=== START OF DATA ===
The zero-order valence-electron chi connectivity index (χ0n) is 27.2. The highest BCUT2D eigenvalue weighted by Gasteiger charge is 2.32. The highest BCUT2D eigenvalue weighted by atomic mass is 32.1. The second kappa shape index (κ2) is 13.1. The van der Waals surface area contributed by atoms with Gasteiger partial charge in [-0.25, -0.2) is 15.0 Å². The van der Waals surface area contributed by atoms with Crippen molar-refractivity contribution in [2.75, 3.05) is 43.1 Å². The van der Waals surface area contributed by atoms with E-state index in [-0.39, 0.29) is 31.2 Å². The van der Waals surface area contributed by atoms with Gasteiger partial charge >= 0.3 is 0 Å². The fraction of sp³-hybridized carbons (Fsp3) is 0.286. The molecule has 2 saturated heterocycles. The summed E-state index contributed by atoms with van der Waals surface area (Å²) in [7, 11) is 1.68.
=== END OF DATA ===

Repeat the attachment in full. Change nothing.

The zero-order valence-electron chi connectivity index (χ0n) is 27.2. The highest BCUT2D eigenvalue weighted by Gasteiger charge is 2.32. The highest BCUT2D eigenvalue weighted by atomic mass is 32.1. The second kappa shape index (κ2) is 13.1. The van der Waals surface area contributed by atoms with Gasteiger partial charge in [-0.25, -0.2) is 15.0 Å². The van der Waals surface area contributed by atoms with Crippen molar-refractivity contribution in [2.75, 3.05) is 43.1 Å². The van der Waals surface area contributed by atoms with E-state index in [-0.39, 0.29) is 31.2 Å². The van der Waals surface area contributed by atoms with Gasteiger partial charge >= 0.3 is 0 Å². The fraction of sp³-hybridized carbons (Fsp3) is 0.286. The molecule has 2 saturated heterocycles. The summed E-state index contributed by atoms with van der Waals surface area (Å²) in [7, 11) is 1.68.